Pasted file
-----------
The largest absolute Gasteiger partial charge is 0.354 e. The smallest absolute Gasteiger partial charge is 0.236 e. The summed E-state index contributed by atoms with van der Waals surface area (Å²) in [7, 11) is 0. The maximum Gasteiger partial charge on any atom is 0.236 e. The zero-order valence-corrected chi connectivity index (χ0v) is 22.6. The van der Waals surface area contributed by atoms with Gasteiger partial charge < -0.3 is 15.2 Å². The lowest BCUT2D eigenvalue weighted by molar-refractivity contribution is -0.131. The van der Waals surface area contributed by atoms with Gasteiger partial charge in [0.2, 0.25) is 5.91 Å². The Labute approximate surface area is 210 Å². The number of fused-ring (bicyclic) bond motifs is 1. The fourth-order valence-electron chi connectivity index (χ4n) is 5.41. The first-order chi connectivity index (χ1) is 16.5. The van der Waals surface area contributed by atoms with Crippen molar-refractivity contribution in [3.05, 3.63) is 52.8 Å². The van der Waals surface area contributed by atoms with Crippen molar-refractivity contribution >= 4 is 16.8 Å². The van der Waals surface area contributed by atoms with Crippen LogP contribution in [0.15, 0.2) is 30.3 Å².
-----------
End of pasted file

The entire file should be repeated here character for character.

The largest absolute Gasteiger partial charge is 0.354 e. The smallest absolute Gasteiger partial charge is 0.236 e. The summed E-state index contributed by atoms with van der Waals surface area (Å²) in [7, 11) is 0. The maximum Gasteiger partial charge on any atom is 0.236 e. The zero-order valence-corrected chi connectivity index (χ0v) is 22.6. The van der Waals surface area contributed by atoms with Gasteiger partial charge < -0.3 is 15.2 Å². The lowest BCUT2D eigenvalue weighted by molar-refractivity contribution is -0.131. The van der Waals surface area contributed by atoms with Gasteiger partial charge in [0.2, 0.25) is 5.91 Å². The Labute approximate surface area is 210 Å². The number of fused-ring (bicyclic) bond motifs is 1. The fourth-order valence-electron chi connectivity index (χ4n) is 5.41. The first-order chi connectivity index (χ1) is 16.5. The van der Waals surface area contributed by atoms with Crippen molar-refractivity contribution in [3.05, 3.63) is 52.8 Å². The van der Waals surface area contributed by atoms with Crippen molar-refractivity contribution >= 4 is 16.8 Å². The van der Waals surface area contributed by atoms with Crippen LogP contribution in [0.15, 0.2) is 30.3 Å².